Thursday, January 12, 2012

Human Spirit should drive US Foreign Policy


            American foreign policy is hypocritical.  It needs to change. 


            American foreign policy has been based on the proposition that America will do anything as long as it is in the national security interest of America.  This is a wrong and abused foreign policy that only leads to hypocrisy.


            If one country can invade another country based on its perceived notion of national security, then why can’t every country use the same national security argument to do whatever it thinks it should in the world?


In the past 40 years America has invaded country after country.  In 1983 America went into Granada at will; in 1989 the US went into Panama to capture its President Manuel Noriega from his home; in 1990 US led coalition invaded Iraq during the first Gulf War; in 2001 the US invaded Afghanistan after 9/11; and then in 2003 the US reinvaded Iraq again.   All this, we are told, was done in the national security interest of the US.  Before the last invasion of Iraq, President George W. Bush administration told the world at the United Nations that Iraq was stock piling weapons of mass destructions--which were never found.


Also in the last 40 years, the US opposed the 1980 invasion of Afghanistan by the Soviet Union; opposed the Libyan incursions into its neighbor Chad during the 1980s; and in 1989 opposed the occupation of Kuwait by Iraq.  


The hypocrisy is that the US allows itself to use the national security argument for its own specific needs but opposes that same argument to be used by any other country except Apartheid Israel.  The obvious flaw in a foreign policy that is based on the national security argument is that every other nation can also use the same argument to the detriment of world peace.  Why couldn’t the Soviet Union invade Afghanistan to protect its own national security interest?  Why couldn’t Iraq occupy Kuwait for its own national security interest?  Why can’t Israel continue the occupation of Palestinian land? 


It is obvious that these questions leads to one to believe that US opposition to “other countries” national security concerns are flawed and are selective.  It is not right for Iraq to occupy Kuwait but it is right for Apartheid Israel to occupy Palestine.  This inconsistency is seen by world public opinion as hypocrisy and as a suppression of the human spirit.  Then the US wonders why the people of the Middle East oppose US foreign policy.


Consistent with its inconsistent foreign policy, the US does not understand the Arab Spring revolutions sweeping the Arab world.   For decades, America has supported dictators, military leaders, juntas, presidents-for-life, kings and ruthless thugs who suppress the human spirit to be free.


America supported Ferdinand Marcos until the human spirit of the people of the Philippines overthrew him.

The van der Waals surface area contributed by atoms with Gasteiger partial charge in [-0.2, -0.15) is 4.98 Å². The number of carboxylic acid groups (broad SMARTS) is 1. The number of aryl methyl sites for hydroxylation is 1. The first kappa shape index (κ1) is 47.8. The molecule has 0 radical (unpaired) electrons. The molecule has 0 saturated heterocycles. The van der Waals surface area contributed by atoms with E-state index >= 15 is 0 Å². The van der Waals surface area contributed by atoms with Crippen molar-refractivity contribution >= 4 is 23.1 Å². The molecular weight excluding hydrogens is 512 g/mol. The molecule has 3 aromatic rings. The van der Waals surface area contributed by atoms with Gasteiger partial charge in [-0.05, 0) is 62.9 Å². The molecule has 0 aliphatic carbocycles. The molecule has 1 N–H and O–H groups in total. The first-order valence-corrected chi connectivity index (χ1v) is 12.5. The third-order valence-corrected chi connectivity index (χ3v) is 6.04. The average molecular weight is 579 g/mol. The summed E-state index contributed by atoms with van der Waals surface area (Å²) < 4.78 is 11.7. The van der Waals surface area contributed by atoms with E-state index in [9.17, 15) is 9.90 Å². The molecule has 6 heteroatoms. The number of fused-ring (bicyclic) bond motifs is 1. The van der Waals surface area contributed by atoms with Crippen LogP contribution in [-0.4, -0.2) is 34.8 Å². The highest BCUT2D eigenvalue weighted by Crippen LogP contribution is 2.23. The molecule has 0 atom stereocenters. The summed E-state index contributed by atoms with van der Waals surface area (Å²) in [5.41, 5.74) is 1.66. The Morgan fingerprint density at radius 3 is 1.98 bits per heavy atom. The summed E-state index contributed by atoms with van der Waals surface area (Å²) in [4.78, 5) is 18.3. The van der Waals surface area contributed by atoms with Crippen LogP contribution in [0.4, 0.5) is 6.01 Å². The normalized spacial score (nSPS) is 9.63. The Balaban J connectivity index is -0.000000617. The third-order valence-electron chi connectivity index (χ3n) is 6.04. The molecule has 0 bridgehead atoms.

America supported the Shaw of Iran until the human spirit of the people of Iran overthrew him and everything associated with the West and the US.


America supported the dictator Hosni Mubarak until the human spirit of the Egyptian people forced him out of power.


America looked the other way at the atrocities committed in Libya after Muammar Gaddafi renounced Tripoli's weapons of mass destruction programs and welcomed international inspections to verify that he would follow through on the commitment.


America continues to ignore the human spirit that yearns to be free.  America has forgotten its own human spirit during the American Revolution.   While Americans espouse the essence of what it means to be free, they fail to understand that this human spirit is in all mankind.


Palestinians have that same human spirit to be free.  Yet despite President Obama’s statement that it is in US national security interests to achieve peace between Israel and Palestine, the US cannot get its “staunch ally” to stop the building settlements that succeeding US administrations have stated are “obstacles to peace.”


Again, this inconsistency hurts US interests in the Middle East.


Foreign policy should be based on the human spirit to be free not on national security.  When America advocates the right of the human spirit to be free anywhere on the earth, America’s foreign policy becomes consistent.   Consequently, a free human spirit would naturally seek a democratic form of government.   Having democratic forms of governments is in the national security of the US.    

American foreign policy needs to support the human spirit to be free. 

(  © Copyright, Fadi Zanayed.  Publication or distribution of this material is allowed provided its content is not altered and the source and its author are cited.) 

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